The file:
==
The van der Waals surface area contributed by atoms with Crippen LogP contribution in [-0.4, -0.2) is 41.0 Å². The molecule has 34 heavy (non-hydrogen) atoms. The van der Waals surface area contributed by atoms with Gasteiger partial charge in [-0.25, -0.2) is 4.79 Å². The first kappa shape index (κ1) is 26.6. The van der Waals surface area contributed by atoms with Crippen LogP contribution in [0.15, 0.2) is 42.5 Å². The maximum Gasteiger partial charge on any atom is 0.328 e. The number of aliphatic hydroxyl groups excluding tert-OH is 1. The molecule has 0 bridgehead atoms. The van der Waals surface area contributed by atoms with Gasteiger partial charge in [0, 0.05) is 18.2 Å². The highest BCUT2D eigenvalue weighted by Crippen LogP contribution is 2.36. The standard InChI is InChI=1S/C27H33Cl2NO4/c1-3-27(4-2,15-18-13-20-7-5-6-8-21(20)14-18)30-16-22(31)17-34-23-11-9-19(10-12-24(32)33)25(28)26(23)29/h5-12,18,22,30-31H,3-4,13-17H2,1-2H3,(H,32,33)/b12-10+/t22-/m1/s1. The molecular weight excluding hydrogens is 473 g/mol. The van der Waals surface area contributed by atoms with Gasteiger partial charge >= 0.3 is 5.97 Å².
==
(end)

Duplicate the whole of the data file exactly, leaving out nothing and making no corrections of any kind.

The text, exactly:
The van der Waals surface area contributed by atoms with Crippen LogP contribution in [-0.4, -0.2) is 41.0 Å². The molecule has 34 heavy (non-hydrogen) atoms. The van der Waals surface area contributed by atoms with Gasteiger partial charge in [-0.25, -0.2) is 4.79 Å². The first kappa shape index (κ1) is 26.6. The van der Waals surface area contributed by atoms with Crippen LogP contribution in [0.15, 0.2) is 42.5 Å². The maximum Gasteiger partial charge on any atom is 0.328 e. The number of aliphatic hydroxyl groups excluding tert-OH is 1. The molecule has 0 bridgehead atoms. The van der Waals surface area contributed by atoms with Gasteiger partial charge in [0, 0.05) is 18.2 Å². The highest BCUT2D eigenvalue weighted by Crippen LogP contribution is 2.36. The standard InChI is InChI=1S/C27H33Cl2NO4/c1-3-27(4-2,15-18-13-20-7-5-6-8-21(20)14-18)30-16-22(31)17-34-23-11-9-19(10-12-24(32)33)25(28)26(23)29/h5-12,18,22,30-31H,3-4,13-17H2,1-2H3,(H,32,33)/b12-10+/t22-/m1/s1. The molecular weight excluding hydrogens is 473 g/mol. The van der Waals surface area contributed by atoms with Gasteiger partial charge >= 0.3 is 5.97 Å².